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Ecology. 2009 Jun;90(6):1687-97.

What time is it? Choice of time origin and scale in extended proportional hazards models.

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Biometrics Unit, Minnesota Department of Natural Resources, 5463-C West Broadway, Forest Lake, Minnesota 55025, USA.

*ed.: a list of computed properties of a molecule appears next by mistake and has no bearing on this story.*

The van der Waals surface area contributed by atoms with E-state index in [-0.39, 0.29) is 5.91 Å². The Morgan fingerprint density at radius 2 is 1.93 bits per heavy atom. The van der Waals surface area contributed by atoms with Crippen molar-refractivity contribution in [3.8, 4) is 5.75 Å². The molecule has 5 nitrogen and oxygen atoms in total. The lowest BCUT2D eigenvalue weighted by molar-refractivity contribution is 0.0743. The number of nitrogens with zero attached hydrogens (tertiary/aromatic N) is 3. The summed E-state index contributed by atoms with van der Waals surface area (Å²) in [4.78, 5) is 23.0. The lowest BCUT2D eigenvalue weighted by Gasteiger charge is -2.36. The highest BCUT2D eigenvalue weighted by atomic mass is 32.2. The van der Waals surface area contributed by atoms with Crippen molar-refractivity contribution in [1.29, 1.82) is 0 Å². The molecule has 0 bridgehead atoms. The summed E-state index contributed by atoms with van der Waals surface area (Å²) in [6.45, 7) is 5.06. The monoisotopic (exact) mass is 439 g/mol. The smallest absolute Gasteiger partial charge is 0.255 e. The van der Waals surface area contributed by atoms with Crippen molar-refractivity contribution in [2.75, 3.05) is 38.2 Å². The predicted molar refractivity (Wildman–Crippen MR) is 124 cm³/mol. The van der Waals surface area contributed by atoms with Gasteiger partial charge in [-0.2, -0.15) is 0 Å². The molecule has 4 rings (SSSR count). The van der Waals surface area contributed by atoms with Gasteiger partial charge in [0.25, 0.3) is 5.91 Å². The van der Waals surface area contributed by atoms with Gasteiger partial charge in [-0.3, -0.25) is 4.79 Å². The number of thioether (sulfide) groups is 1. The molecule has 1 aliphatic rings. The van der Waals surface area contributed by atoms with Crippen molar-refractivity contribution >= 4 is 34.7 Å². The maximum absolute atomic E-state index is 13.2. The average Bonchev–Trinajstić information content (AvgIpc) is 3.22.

The analysis of telemetry data offers many unique challenges due to both the observation process and the complexity of the underlying system (e.g., risk of mortality may be influenced by both age and a wide range of environmental variables). Although semi-parametric proportional hazards (SPPH) models have been proposed for analyzing ecological data, recent applications have failed to address the importance of choosing an appropriate time origin and scale for analysis. We compared models fit to a long-term deer (Odocoileus spp.) survival data set using three alternative survival timescales: age, time since start of study, and time since 6 June (with a seasonally recurrent timescale). Temporal variability in risk resulted from multiple sources (e.g., changes in hunting pressure, winter severity), and the risk of mortality varied nonlinearly with age (highest risk for young and older individuals). Age-varying hazards were represented well using regression splines, but temporal variability was more difficult to model using parametric assumptions. Annual survival estimates using the three timescales differed considerably. The model using a study-based timescale most closely tracked temporal patterns in risk. Given the difficulties in modeling temporal variability using parametric assumptions, we recommend this approach over an age-based or recurrent timescale when using SPPH models to evaluate the impact of large (naturally occurring or experimental) disturbances or to estimate annual age-specific survival rates. Lastly, we discuss the strengths and limitations of SPPH models relative to fully parametric approaches.

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